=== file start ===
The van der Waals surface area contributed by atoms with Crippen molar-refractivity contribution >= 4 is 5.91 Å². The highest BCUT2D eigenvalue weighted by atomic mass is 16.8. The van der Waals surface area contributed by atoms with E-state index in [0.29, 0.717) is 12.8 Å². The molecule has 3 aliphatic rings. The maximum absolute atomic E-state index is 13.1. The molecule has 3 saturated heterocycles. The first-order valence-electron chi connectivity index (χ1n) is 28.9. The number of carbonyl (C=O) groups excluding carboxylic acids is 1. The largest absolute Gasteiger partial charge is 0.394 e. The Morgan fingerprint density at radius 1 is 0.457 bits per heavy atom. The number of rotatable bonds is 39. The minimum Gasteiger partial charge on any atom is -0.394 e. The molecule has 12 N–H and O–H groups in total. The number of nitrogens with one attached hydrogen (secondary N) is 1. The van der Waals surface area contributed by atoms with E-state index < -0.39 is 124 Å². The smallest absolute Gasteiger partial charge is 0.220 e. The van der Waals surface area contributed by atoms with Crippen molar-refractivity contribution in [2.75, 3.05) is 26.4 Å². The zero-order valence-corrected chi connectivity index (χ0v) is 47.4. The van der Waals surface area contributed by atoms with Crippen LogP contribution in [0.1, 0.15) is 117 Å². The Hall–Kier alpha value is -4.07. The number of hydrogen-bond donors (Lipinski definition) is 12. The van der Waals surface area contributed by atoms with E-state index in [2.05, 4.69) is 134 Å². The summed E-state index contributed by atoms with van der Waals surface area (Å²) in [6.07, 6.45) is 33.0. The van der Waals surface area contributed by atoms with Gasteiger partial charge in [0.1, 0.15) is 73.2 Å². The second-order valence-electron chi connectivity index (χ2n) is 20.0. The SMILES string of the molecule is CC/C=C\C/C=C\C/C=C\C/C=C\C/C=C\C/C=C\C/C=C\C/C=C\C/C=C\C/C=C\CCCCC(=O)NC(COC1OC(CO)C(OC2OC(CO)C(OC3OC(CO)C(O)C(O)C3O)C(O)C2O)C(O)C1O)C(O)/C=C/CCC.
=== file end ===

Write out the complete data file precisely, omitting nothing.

The van der Waals surface area contributed by atoms with Crippen molar-refractivity contribution >= 4 is 5.91 Å². The highest BCUT2D eigenvalue weighted by atomic mass is 16.8. The van der Waals surface area contributed by atoms with E-state index in [0.29, 0.717) is 12.8 Å². The molecule has 3 aliphatic rings. The maximum absolute atomic E-state index is 13.1. The molecule has 3 saturated heterocycles. The first-order valence-electron chi connectivity index (χ1n) is 28.9. The number of carbonyl (C=O) groups excluding carboxylic acids is 1. The largest absolute Gasteiger partial charge is 0.394 e. The Morgan fingerprint density at radius 1 is 0.457 bits per heavy atom. The number of rotatable bonds is 39. The minimum Gasteiger partial charge on any atom is -0.394 e. The molecule has 12 N–H and O–H groups in total. The number of nitrogens with one attached hydrogen (secondary N) is 1. The van der Waals surface area contributed by atoms with E-state index < -0.39 is 124 Å². The smallest absolute Gasteiger partial charge is 0.220 e. The van der Waals surface area contributed by atoms with Crippen molar-refractivity contribution in [2.75, 3.05) is 26.4 Å². The zero-order valence-corrected chi connectivity index (χ0v) is 47.4. The van der Waals surface area contributed by atoms with Crippen LogP contribution in [0.1, 0.15) is 117 Å². The Hall–Kier alpha value is -4.07. The number of hydrogen-bond donors (Lipinski definition) is 12. The van der Waals surface area contributed by atoms with E-state index in [2.05, 4.69) is 134 Å². The summed E-state index contributed by atoms with van der Waals surface area (Å²) in [6.07, 6.45) is 33.0. The van der Waals surface area contributed by atoms with Gasteiger partial charge in [0.1, 0.15) is 73.2 Å². The second-order valence-electron chi connectivity index (χ2n) is 20.0. The SMILES string of the molecule is CC/C=C\C/C=C\C/C=C\C/C=C\C/C=C\C/C=C\C/C=C\C/C=C\C/C=C\C/C=C\CCCCC(=O)NC(COC1OC(CO)C(OC2OC(CO)C(OC3OC(CO)C(O)C(O)C3O)C(O)C2O)C(O)C1O)C(O)/C=C/CCC.